I was walking on 110th Street last Friday on my way to the Hungarian Pastry Shop to read a tutorial student’s manuscript over an ice coffee and poppy seed strudel, and looking forward to that strudel, when a voice behind me—“teacher, teacher”—interrupted my guilty reverie. How could I not turn around? A young, buff man, carrying a small backpack in his hands, said, “Don’t you work for NYU? Aren’t you a teacher? Do you remember me?”
“Yes, yes, no, please remind me,” I said.
I have been teaching writing at NYU since 1997, and at Gotham Writer’s Workshop before that. I’ve had a lot of students and, when I bump into them, I always remember they have been my student, and I usually remember what they were writing about. Though a name might have slipped, that comes back to me eventually, also. But this young man, I couldn’t place him. So, I stood quietly and let him talk. He was shy and stood some distance away, not a normal distance for a conversation between people who know one another. And, for an instant, I thought he had seen my briefcase and thus assumed I was a professor--we were near Columbia after all-- and, in fact, he didn’t know me, he was a con man, and I’d better be on my way. But how on earth would a stranger know I worked at NYU?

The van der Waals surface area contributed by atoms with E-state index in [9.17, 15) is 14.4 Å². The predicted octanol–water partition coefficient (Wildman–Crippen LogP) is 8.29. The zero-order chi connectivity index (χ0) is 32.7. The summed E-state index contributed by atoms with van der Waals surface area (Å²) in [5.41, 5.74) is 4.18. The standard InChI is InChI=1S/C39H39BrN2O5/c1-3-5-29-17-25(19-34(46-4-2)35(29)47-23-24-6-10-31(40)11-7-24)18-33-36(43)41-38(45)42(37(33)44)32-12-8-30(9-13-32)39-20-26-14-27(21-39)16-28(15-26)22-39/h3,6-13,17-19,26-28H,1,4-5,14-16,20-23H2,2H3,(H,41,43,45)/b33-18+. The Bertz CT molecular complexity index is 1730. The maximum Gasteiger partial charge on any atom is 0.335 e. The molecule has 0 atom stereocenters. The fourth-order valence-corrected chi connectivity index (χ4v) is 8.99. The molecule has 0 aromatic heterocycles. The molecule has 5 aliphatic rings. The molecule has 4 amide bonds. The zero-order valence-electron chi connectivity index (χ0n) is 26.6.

All these thoughts were racing around in my head while I was trying to figure out when this young man took my class or, if he didn’t take my class, how I was going to get away.
“I was the security guard at MAVA,” he said. “Bentley. Remember?”
MAVA is Manhattan Village Academy, a charter school that NYU uses as a satellite location. They subcontract to a security firm and Bentley worked for them. He was a friendly security guard and I always chatted to him as I entered and left the building. I didn’t get to know him well, but apparently our conversations had made an impression because, he now told me, he had been longing to be upstairs in a classroom. Then and now, his earnestness touched me because, I believe, the desire to learn, the ability to learn, is hard-wired in us and it is only the privileged, these days, who can continue their education. I am far from sentimental, but when I watch movies about young people and their teachers, or documentaries about schools being built in impoverished countries, young children bent over their scrappy books or slates, I want to get out there and start teaching. I stood there and thought to myself: This young man is talking to me because I am a teacher. I must encourage him.
“I’m a bus driver now,” he continued, “and the MTA offers to pay for courses at CUNY. I want to take classes but am worried about how I will manage my time.”
“I am sure you will manage,” I said. “That is a wonderful opportunity. I am so pleased you have such a good job now with such a wonderful benefit. You can do it slowly, one class at a time.”
“I’ve always been a good student. I read the MTA manual in one sitting. I know I have to go beyond my high school diploma," he said.
“You will get there,” I said. “I took my time getting my Master’s Degree. I needed it to be able to teach at NYU. I am so glad we stopped to talk, Bentley. I know you will do well.”